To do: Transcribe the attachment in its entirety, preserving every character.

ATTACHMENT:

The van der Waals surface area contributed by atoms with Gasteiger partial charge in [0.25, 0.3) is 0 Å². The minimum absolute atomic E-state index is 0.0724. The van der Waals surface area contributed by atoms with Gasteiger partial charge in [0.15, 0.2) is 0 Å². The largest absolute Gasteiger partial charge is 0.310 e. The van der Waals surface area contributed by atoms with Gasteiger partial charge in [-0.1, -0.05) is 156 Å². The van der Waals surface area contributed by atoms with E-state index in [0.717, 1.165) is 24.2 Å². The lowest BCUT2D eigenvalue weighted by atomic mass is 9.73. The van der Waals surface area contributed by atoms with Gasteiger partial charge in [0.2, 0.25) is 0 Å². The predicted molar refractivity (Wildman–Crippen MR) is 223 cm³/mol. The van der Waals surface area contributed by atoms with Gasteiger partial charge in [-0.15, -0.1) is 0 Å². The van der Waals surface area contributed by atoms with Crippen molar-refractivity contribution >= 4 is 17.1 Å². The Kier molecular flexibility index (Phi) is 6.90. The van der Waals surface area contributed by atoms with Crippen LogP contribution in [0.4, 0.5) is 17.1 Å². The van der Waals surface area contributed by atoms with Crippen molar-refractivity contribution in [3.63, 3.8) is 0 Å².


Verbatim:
The van der Waals surface area contributed by atoms with Gasteiger partial charge in [0.25, 0.3) is 0 Å². The minimum absolute atomic E-state index is 0.0724. The van der Waals surface area contributed by atoms with Gasteiger partial charge in [0.15, 0.2) is 0 Å². The largest absolute Gasteiger partial charge is 0.310 e. The van der Waals surface area contributed by atoms with Gasteiger partial charge in [-0.1, -0.05) is 156 Å². The van der Waals surface area contributed by atoms with E-state index in [0.717, 1.165) is 24.2 Å². The lowest BCUT2D eigenvalue weighted by atomic mass is 9.73. The van der Waals surface area contributed by atoms with Gasteiger partial charge in [0.2, 0.25) is 0 Å². The predicted molar refractivity (Wildman–Crippen MR) is 223 cm³/mol. The van der Waals surface area contributed by atoms with Gasteiger partial charge in [-0.15, -0.1) is 0 Å². The van der Waals surface area contributed by atoms with Crippen molar-refractivity contribution >= 4 is 17.1 Å². The Kier molecular flexibility index (Phi) is 6.90. The van der Waals surface area contributed by atoms with Crippen LogP contribution in [0.4, 0.5) is 17.1 Å². The van der Waals surface area contributed by atoms with Crippen molar-refractivity contribution in [3.63, 3.8) is 0 Å².